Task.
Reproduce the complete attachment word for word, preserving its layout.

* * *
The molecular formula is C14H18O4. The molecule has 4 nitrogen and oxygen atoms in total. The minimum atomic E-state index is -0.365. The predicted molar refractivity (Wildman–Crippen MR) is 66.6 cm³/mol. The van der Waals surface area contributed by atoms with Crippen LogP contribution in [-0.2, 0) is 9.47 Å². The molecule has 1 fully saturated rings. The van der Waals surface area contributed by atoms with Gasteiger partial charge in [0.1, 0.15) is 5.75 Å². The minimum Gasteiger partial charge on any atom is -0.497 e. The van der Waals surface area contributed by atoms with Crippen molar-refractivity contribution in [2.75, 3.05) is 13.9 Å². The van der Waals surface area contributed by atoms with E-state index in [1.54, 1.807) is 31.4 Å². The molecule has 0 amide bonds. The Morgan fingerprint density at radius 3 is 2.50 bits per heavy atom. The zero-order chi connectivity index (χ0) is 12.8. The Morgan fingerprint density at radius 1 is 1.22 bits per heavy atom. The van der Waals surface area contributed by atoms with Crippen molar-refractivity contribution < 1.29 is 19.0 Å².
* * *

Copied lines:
The molecular formula is C14H18O4. The molecule has 4 nitrogen and oxygen atoms in total. The minimum atomic E-state index is -0.365. The predicted molar refractivity (Wildman–Crippen MR) is 66.6 cm³/mol. The van der Waals surface area contributed by atoms with Crippen LogP contribution in [-0.2, 0) is 9.47 Å². The molecule has 1 fully saturated rings. The van der Waals surface area contributed by atoms with Gasteiger partial charge in [0.1, 0.15) is 5.75 Å². The minimum Gasteiger partial charge on any atom is -0.497 e. The van der Waals surface area contributed by atoms with Crippen molar-refractivity contribution in [2.75, 3.05) is 13.9 Å². The van der Waals surface area contributed by atoms with E-state index in [1.54, 1.807) is 31.4 Å². The molecule has 0 amide bonds. The Morgan fingerprint density at radius 3 is 2.50 bits per heavy atom. The zero-order chi connectivity index (χ0) is 12.8. The Morgan fingerprint density at radius 1 is 1.22 bits per heavy atom. The van der Waals surface area contributed by atoms with Crippen molar-refractivity contribution < 1.29 is 19.0 Å².